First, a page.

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UN human rights chief urges Council to ‘explore all possible avenues’ for accountability in Sri Lanka

The UN High Commissioner for Human Rights expressed her “regret” at the Sri Lankan government’s announcementof officially withdrawing co-sponsorship of a resolution and called on the Human Rights Council to “to remain alert to this situation in terms of prevention and to explore all possible avenues for advancing accountability”.

In her oral update address to the Council in Geneva this morning, Michelle Bachelet said she was “not convinced the appointment of yet another Commission of Inquiry” would amount to any accountability for rights violations, as in Sri Lanka "domestic processes have consistently failed to deliver accountability in the past".

The High Commissioner was responding to Sri Lankan foreign minister Dinesh Gunawardena, who told the Council yesterday that the UN resolution on accountability was “a blot on the sovereignty and dignity of Sri Lanka” and instead of any internationalised mechanisms, yet another domestic Commission of Inquiry would be appointed.

“I regret that the new Government has announced a very different approach to the commitments previously made in the resolution which risks setting back efforts to advance reconciliation, accountability and human rights,” Bachelet told the Council.

“The fundamental problem remains that Sri Lanka has still not addressed impunity for past violations, nor undertaken the security sector reforms needed to address their drivers and enablers. Systemic barriers that continue to exist within the criminal justice system remain an impediment to real justice. Domestic processes have consistently failed to deliver accountability in the past and I am not convinced the appointment of yet another Commission of Inquiry will advance this agenda. As a result, victims remain denied justice and Sri Lankans from all communities have no guarantee that past patterns of human rights violations will not recur.”

“I urge the Council to remain alert to this situation in terms of prevention and to explore all possible avenues for advancing accountability.”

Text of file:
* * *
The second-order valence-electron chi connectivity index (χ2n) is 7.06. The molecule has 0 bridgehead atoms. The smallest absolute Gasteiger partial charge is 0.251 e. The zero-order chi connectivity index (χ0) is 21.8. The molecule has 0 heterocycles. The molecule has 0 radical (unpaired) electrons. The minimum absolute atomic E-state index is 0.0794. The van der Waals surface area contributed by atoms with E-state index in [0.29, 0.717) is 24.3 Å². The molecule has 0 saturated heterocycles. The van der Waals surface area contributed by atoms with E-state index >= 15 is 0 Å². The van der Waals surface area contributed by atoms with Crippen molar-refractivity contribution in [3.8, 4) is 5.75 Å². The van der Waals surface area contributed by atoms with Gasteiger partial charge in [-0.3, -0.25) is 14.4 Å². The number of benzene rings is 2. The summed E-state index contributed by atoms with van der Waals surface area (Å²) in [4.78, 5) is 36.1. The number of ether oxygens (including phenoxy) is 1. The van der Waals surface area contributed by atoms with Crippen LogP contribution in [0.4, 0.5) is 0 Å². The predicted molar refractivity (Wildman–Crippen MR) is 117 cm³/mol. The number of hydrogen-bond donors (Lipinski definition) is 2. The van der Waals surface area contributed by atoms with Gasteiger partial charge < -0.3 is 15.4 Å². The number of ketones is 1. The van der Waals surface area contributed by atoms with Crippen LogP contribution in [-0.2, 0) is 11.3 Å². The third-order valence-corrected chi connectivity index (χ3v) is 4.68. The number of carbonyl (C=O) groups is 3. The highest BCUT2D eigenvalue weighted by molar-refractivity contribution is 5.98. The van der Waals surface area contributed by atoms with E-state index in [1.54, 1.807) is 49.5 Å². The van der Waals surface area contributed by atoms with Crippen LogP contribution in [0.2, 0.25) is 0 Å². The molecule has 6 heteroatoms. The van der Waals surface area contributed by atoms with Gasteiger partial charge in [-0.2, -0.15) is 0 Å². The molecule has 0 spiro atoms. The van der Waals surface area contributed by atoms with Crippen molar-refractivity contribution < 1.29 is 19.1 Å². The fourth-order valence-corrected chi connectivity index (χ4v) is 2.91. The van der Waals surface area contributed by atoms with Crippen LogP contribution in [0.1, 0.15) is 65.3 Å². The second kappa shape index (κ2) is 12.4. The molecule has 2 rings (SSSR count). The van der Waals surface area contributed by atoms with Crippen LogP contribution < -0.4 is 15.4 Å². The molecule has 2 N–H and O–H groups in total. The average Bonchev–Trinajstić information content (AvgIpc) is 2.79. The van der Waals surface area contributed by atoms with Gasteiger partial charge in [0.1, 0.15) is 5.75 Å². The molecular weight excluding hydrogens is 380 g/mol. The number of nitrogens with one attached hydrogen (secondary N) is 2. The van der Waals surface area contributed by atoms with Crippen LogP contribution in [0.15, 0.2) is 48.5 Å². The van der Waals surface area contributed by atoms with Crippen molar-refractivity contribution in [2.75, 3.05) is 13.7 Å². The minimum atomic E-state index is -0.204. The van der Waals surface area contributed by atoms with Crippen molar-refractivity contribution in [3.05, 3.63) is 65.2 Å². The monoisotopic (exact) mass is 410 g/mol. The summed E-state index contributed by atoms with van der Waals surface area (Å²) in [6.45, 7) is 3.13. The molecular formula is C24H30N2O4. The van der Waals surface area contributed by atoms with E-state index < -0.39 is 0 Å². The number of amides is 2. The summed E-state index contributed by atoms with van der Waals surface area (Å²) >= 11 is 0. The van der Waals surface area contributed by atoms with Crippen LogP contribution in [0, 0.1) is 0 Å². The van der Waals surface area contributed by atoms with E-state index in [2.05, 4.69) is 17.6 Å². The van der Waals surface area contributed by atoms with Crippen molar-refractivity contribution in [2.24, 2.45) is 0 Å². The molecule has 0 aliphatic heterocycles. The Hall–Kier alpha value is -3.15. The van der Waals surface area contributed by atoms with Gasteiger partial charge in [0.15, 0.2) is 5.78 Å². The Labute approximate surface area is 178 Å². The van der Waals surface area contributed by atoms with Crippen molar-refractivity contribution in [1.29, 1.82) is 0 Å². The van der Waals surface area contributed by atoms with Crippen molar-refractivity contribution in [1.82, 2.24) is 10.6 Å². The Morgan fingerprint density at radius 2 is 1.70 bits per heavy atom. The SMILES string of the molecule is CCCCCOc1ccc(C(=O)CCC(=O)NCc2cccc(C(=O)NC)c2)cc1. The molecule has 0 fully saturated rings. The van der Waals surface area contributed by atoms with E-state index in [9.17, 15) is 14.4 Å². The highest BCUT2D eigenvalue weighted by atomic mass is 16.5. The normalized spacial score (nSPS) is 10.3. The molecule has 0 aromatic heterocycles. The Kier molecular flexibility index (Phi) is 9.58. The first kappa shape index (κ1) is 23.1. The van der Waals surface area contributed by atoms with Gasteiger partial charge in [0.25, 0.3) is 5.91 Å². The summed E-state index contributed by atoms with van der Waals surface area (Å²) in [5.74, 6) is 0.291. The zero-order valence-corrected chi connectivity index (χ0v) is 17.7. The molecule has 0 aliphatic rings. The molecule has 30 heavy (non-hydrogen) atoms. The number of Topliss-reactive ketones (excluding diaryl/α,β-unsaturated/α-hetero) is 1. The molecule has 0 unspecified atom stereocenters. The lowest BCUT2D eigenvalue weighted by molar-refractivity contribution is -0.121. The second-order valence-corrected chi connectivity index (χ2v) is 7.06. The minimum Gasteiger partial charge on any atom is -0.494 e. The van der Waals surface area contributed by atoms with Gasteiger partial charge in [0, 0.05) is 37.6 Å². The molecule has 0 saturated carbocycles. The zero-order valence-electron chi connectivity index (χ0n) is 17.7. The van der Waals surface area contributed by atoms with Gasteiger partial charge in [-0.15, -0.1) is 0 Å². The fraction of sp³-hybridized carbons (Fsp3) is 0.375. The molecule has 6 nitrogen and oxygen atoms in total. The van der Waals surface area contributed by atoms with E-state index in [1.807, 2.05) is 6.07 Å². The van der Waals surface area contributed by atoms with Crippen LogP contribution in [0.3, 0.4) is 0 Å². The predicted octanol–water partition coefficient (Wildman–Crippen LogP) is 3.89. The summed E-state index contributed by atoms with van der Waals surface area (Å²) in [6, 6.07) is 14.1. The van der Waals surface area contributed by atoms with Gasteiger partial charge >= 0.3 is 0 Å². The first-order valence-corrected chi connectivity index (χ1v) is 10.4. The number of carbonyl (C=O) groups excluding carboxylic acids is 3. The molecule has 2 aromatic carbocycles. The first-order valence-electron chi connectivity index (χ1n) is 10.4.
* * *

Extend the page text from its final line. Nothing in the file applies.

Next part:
Bachelet also said she was “troubled by the recent trend towards moving civilian functions under the Ministry of Defence or retired military officers, and renewed reports of surveillance and harassment of human rights defenders, journalists and victims”.

“The increasing levels of hate speech, and security and policy measures appear to be discriminately and disproportionately directed against minorities, both Tamil and Muslim,” the High Commissioner added.

See the full text of her statement here.

Bachelet’s acknowledgement that domestic mechanisms have failed, comes amidst repeated Tamil calls for an international accountability mechanism for massacres committed by the Sri Lankan military a decade ago. Tens of thousands of Tamil civilians were slaughtered in an offensive that saw hospitals shelled and surrendering Tamils executed for forcibly disappeared. Tamils in the North-East and around the world have consistently called for an international mechanism in order to ensure justice and accountability.

To date, Sri Lanka has not prosecuted any soldiers for the atrocities of 2009. Instead, leading commanders who over saw the offensive have been promoted to senior military and government posts, including the current head of Sri Lanka’s army and the defence secretary.

The current Sri Lankan government, as well as those before it, have repeatedly vowed to protect Sri Lankan troops from prosecution.

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